In a modern note written on a fly-leaf at the end of the book it is said that the author of the Chronicle was one Gregory Skinner (meaning William Gregory of the Skinners' Company) who was Mayor of London in 1451, the thirtieth year of Henry VI. And when we turn to the Chronicle itself the fact seems to be pretty well borne out by what the author himself says in the record of that year.[10]

Gairdner based his conclusion on a 1452/3 entry in the chronicle, in which the author namechecks Gregory as mayor,[11] and the colophon at the end of the paragraph saying that "Gregory Skinner, Mayor of London Anno xxx." Thus, it has been suggested, he drew attention to himself.[4] On the other hand, it has been pointed out that the very mention of Gregory's mayoralty, which gave this chronicle its name, has also been of specific interest to other contemporary writers.[12] Only part of Gregory's Chronicle could actually have been written by Gregory, as it continues to 1470, three years after Gregory's own death.[13] Kingsford recognised this dilemma himself, in 1876, but a balance of probabilities "tended to confirm" him in his original diognosis.[10]

It has also been surmised that he wrote the portion covering the 1440s, with the remainder being the work of an anonymous author writing in the 1470s.[8] Even so, out of the numerous medieval chronicles of this period, it is the one which has caused most debate among historians about its authorship. This is generally because, although it continues after Gregory's death, it also appears to have been written in the same neat hand throughout,[1] albeit with the last three years being stylistically different from the preceding ones.[3] Indeed, a late Victorian antiquarian, Kriehn, posited that William Gregory was in fact never the chronicle's original composer. Kriehn's suggestion was rejected by C.S.L. Kingsford, and Gregory's authorship of the first part of the Chronicle has been generally accepted ever since. Kingsford suggested a continuator, and identified a break in compositional style at the 1454-point, and that therefore it was there that another author took over. Kingsford's contemporary, James Gairdner, believed Gregory could have stopped writing at points in his career as distant as the year of his mayoralty in 1451, to his death in 1467.[1]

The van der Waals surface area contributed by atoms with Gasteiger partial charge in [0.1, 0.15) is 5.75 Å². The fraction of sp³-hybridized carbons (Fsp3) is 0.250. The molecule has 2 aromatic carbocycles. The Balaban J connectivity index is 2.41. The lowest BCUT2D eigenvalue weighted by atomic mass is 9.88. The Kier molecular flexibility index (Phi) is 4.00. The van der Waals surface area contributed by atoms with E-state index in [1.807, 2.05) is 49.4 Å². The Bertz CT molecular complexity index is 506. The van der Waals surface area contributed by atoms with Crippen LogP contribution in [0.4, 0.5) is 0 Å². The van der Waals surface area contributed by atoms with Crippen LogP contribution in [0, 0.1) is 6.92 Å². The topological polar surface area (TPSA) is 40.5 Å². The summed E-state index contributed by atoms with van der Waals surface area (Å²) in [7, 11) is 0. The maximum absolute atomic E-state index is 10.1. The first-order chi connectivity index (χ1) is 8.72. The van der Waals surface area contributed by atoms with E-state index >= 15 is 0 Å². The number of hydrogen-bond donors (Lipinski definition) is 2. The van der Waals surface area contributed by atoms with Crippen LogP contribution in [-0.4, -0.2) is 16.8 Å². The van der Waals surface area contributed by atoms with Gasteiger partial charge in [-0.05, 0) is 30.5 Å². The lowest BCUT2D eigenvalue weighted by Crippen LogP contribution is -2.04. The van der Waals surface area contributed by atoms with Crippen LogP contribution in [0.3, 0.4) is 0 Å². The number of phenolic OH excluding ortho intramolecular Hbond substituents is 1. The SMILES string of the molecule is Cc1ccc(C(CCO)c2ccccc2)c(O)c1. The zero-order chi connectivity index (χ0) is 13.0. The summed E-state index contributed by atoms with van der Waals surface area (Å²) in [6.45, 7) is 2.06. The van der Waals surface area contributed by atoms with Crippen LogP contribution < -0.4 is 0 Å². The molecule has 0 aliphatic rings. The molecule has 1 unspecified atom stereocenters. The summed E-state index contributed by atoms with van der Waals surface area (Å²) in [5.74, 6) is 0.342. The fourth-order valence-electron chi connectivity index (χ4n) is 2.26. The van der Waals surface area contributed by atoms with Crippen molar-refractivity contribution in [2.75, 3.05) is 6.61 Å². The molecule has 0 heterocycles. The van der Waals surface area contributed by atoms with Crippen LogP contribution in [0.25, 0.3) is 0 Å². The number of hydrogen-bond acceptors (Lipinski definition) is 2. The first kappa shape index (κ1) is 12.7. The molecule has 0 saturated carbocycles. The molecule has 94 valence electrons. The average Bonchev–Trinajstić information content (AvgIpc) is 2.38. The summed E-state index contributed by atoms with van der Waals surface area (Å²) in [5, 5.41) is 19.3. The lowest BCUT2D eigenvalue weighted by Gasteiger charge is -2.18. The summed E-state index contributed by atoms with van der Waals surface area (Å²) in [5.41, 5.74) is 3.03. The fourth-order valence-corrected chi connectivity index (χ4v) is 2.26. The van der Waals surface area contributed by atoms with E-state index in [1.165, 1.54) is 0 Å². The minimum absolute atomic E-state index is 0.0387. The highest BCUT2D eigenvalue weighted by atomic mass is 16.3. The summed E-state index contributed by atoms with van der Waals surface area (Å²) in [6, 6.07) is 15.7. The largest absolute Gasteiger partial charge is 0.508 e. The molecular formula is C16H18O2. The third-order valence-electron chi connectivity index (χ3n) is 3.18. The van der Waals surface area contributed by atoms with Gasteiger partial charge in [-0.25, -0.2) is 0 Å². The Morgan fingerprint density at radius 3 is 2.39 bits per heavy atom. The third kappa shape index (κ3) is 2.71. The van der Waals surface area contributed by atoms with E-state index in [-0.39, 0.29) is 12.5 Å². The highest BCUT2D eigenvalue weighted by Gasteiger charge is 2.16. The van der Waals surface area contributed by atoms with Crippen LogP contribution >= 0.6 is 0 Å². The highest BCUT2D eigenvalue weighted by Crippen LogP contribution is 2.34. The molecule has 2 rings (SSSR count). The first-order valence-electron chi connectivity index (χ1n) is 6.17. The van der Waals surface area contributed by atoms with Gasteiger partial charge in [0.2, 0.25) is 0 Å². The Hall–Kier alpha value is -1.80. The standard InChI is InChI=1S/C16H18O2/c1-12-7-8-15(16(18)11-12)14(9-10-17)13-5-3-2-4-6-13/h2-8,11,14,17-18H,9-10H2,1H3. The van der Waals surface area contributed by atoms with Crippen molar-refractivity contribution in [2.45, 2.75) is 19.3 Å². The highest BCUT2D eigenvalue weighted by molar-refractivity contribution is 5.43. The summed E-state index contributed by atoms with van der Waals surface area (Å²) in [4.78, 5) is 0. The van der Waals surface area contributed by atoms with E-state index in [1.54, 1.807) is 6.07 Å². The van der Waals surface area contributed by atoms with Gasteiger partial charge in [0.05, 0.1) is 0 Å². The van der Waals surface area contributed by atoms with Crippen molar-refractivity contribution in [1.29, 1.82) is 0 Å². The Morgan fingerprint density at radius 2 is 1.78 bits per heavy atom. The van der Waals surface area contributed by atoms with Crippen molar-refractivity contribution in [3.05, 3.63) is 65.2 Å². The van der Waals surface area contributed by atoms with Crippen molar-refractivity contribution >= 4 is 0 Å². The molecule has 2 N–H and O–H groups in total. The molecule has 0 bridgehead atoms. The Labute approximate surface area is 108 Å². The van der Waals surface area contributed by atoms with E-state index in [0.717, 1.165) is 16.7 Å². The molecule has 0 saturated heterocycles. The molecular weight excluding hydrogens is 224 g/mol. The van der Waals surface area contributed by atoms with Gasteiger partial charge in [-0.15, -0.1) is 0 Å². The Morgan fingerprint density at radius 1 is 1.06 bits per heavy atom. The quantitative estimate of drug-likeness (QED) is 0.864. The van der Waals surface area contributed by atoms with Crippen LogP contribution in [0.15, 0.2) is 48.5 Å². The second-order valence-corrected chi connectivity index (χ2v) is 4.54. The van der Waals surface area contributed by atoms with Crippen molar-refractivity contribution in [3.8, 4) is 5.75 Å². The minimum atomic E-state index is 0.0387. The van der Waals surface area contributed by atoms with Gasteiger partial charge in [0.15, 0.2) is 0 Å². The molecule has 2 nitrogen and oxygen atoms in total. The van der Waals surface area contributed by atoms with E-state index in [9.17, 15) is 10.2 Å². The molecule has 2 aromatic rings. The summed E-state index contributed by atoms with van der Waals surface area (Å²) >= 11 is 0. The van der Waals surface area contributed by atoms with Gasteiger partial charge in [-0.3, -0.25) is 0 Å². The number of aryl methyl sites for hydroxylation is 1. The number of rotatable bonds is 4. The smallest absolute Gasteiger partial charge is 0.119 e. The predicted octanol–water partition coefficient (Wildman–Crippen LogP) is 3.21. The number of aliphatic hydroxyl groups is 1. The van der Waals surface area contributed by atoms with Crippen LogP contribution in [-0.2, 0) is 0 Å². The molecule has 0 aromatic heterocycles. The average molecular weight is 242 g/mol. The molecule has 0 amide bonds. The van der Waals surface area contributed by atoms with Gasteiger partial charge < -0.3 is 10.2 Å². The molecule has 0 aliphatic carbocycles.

More recently it has been proposed that the true author was Henry Lovelich, a poet, whom Gregory would have known well, since they are both mentioned in the will of a prominent London merchant in July 1434.[9] J.A.F. Thomson has suggested that, actually, the chronicler was a churchman, due among other things to the quantity of Latin aphorisms the later text contains, compared with the pre-1467 section; either way, Thomson agrees that whoever it was, must have been a man with "London connections and a pride in the city."[3] One of the most recent biographers Gregory has noted how, in fact, "a single reference, to a papal indulgence issued in 1455, associates Gregory personally with [this] chronicle... but the extent of his authorship is uncertain."[2] For instance Michael Hicks goes no further than to suggest tentatively that, of all the London chroniclers, “at least one was a mayor,”[14] whilst Jeremy Catto believes that "that we can identify no particular individual writer.“[15] Mary-Rose McLaren summed up the problem facing historians wishing to establish the authorship of the Edgerton MS when she pointed out that, comparing Gregory's chronicle with others of the period, there is more than one mayor named in it, and that in any case, it is not the only one to name Gregory as the mayor of London during that time.[16]